Find two sets, P and Q, such that:
1) Both P and Q are contained within the square in with vertices (1, 1), (1, -1), (-1, -1) and (-1, 1). (In other words all (x, y) in P or Q must satisfy , .)
2) P contains the diagonally opposite points (1, 1) and (-1, -1) and Q contains the diagonally opposite points (-1, 1) and (1, -1).
3) P and Q are both connected sets.
4) is empty. (P and Q have no point in common.)
No, sorry. When I said "Both P and Q are contained in the square in ...", I meant that every point of P and Q are in .
This uses sin(1/x) so that the two sets can "dodge" one another very rapidly! Also, it is of importance that the closure of the set includes the entire line segment (0, y) for y between -1 and 1.
Nice. My solution was almost the same, still using the topologist's sine curve and requiring three "subsets" for each of P an Q instead of your two. Let A be the line from (-1, -1) to (0, -.5). Let B be the set and let C be the line from to (1, 1), y= . Let .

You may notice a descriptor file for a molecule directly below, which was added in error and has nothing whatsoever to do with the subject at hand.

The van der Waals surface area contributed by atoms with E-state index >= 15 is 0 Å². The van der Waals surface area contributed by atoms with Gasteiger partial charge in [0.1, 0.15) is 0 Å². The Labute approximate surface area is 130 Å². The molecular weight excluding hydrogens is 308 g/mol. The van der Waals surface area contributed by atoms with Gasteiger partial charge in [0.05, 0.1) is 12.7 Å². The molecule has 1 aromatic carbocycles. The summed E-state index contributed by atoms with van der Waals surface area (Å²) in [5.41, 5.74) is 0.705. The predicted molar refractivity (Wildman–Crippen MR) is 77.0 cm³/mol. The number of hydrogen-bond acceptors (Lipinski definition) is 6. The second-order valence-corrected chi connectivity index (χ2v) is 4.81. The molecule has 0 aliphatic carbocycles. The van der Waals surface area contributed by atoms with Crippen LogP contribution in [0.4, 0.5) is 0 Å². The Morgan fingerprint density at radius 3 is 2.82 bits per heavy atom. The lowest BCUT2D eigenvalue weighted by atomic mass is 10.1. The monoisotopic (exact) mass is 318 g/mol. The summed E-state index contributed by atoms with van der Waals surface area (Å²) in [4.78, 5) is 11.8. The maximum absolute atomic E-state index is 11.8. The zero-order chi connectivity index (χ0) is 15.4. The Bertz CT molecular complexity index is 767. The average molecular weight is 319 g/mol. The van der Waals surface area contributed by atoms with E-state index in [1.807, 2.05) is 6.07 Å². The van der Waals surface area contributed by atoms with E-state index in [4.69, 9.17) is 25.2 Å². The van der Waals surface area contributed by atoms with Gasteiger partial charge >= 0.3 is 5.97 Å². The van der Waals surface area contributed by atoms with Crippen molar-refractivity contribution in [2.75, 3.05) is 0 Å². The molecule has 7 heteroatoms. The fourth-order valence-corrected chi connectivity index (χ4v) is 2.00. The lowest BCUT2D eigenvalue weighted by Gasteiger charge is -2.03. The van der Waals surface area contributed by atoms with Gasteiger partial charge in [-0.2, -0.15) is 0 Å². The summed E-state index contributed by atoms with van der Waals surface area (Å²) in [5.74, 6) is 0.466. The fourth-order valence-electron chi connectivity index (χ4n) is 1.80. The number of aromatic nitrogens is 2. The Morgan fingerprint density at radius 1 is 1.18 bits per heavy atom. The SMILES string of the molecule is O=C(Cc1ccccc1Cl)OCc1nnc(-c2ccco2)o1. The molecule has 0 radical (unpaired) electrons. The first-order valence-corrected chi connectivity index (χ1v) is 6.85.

Let X be the line from (-1 ,1) to (0, .5). Let Y be the set set . Let Z be the line from to (1, -1). Let . The point of the "+.01" and "-.01" is to keep the curves from crossing. The point of the ".95" is to keep the y values between -1 and 1. Of course, P and Q are connected because the closure of the "topologist's sine curve" contains the entire interval (0, -1) to (0, 1).
The curves I came up with are:
while you came up with:
Mine has simpler formulas, while yours looks more like crossing lines.
I'll leave it to any other observer to indicate what they like best.
That's nice!Of course, P and Q are connected because the closure of the "topologist's sine curve" contains the entire interval (0, -1) to (0, 1).
On the one hand we have 2 curves that are each connected, that cross each other, but that do not have any point in common.
But on the other hand these 2 curves are connected to each other.